Posted Monday, May 18, 2020 9:36 pm
By Dick Lindsay, The Berkshire Eagle
Several Berkshire clergy say they are in no rush to welcome back congregants for in-person religious services under the state’s road map to a new normal.
However, the local Catholic faithful could return to their weekend Masses as soon as this weekend.
Gov. Charlie Baker announced Monday that churches, synagogues, mosques and other houses of worship can reopen, provided they adhere to 21 conditions outlined in the administration’s master plan for reopening the commonwealth.
However, local religious leaders say these conditions don’t minimize the risk of catching the coronavirus during services, at least for now. The measures include no more than a 40 percent occupancy of the sanctuary during services, observing social distancing and wearing a mask.
Forty percent attendance at Christ Trinity Church in Sheffield is roughly 40 people, which still too crowded for safety sake, said the Rev. Erik Karas.
“I really don’t think we should be pushing this,” said the Episcopal priest. “We don’t have all measures in place to do testing. The last thing I want to do is open up too soon.”
Karas echoed the sentiment of the Episcopal Diocese of Western Massachusetts, which recently directed all of its parishes to continue holding online services through June.
The Rev. Mary Frances Curns, pastor of the All Saints Berkshire Episcopal church in North Adams, said more time is needed to ensure church members and nonreligious activities are in a safe environment.
“We have a lot of social groups, recovery groups who meet here. We have to let them know it will be a slow process to reopen,” Curns said.
For local churches belonging to the Southern New England Conference United Church of Christ, in-person worship is suspended through the summer, according its website.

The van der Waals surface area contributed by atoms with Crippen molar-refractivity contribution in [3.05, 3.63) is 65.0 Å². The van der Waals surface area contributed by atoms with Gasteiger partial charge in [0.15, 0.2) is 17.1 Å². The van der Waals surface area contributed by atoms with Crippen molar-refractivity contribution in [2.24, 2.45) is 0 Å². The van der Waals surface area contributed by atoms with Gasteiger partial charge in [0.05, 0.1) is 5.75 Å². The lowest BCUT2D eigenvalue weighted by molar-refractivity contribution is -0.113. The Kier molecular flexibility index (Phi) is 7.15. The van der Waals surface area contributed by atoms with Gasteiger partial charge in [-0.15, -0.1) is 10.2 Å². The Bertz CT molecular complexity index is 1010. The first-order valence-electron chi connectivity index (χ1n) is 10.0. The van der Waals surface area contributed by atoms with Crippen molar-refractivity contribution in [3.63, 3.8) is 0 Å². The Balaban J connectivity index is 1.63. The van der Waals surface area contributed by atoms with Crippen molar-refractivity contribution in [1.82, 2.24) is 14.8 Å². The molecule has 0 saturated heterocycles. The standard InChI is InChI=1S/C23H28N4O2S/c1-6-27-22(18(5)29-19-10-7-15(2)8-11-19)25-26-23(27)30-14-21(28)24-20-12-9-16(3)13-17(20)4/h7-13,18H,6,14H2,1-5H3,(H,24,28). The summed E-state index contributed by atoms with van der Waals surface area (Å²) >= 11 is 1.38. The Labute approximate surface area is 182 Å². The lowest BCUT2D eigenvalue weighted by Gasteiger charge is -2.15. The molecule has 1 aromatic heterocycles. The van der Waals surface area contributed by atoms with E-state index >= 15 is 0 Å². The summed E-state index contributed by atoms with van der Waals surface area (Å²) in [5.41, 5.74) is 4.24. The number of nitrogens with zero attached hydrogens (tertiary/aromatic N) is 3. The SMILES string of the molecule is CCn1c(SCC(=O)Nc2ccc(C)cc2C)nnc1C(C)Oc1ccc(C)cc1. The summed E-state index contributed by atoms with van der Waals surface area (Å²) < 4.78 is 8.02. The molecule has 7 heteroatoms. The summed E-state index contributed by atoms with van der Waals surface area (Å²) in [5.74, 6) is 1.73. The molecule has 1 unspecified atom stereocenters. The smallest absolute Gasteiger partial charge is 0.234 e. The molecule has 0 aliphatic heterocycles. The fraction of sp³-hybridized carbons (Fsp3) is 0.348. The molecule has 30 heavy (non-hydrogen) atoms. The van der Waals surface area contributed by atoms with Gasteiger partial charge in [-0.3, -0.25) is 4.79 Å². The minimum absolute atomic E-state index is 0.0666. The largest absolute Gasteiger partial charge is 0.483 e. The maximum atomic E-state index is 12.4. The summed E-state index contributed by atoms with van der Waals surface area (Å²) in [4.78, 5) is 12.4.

The religious organization believes the unpredictability of the disease and new information emerging daily about how it spreads, among other factors, warrants closed sanctuaries.
The Rev. Joel Huntington, pastor at South Congregational Church in Pittsfield, agrees that it’s too early to resume regular Sunday service.
“No matter how big the sanctuary, it’s an enclosed box. It raises the risk of getting [the coronavirus,]” he said. “As shepherds of our flock, we don’t want to lead the sheep off a cliff.”
Huntington said he will continue with online services which, despite the occasional glitch, have been well viewed.
Meanwhile, Most Rev. Mitchell Rozanski, bishop of the Roman Catholic Diocese of Springfield, will allow parishes in Berkshire, Hampden, Hampshire and Franklin counties to reopen in time for the Saturday vigil Mass.
“Only if they have provided the Office of the Bishop written assurance that they have met all the state, municipal and diocesan guidelines, and received a response giving permission to resume,” Rozanski announced late Monday afternoon. “It is not unreasonable that some parishes may require additional time and therefore not open until the following weekend.
The previous diocesan restrictions and state guidelines will continue including:
- Omission of the Sign of Peace.
- No communion by the cup.
- Communion in the hand only.
- Holy Water fonts to remain empty and covered.
- Social distancing (6 feet minimum) to be abided by at all times.
- Masks will be required.
The bishop’s directive came after hours of uncertainty following the governor’s announcement.
The Rev. Brian McGrath was swamped with inquiries from his parishioners at St. Mary’s Church in Lee.
“My cellphone is blowing up right now with people asking when are we opening; others are reticent about coming back,” the pastor of St. Mary’s said.
McGrath will send a letter of guidelines to all of St. Mary’s Parish, that includes St. Mary of the Lake in Otis and St. Joseph in Stockbridge, based on the bishop’s forthcoming directive. Ultimately, he says each parishioner must decide when they feel safe enough to attend Mass again.
Several clergy say the return of in-person worship will likely be a lot quieter before the pandemic hit the Berkshires nearly three months ago. Rabbi Rachel Barenblat at Congregation Beth Israel in North Adams said the threat of COVID-19 will mute the congregants singing.
“Several studies suggest that the aerosolized particles released when we sing are significantly more than when we talk and cannot safely be contained with a cloth mask. This may mean that until we have a widespread vaccine, we will not be able to sing when a group is gathered,” she wrote in an email to The Eagle.
Barenblat said the synagogue is currently working on a slow three-stage phase in for reopening, but for now online gatherings will have to suffice.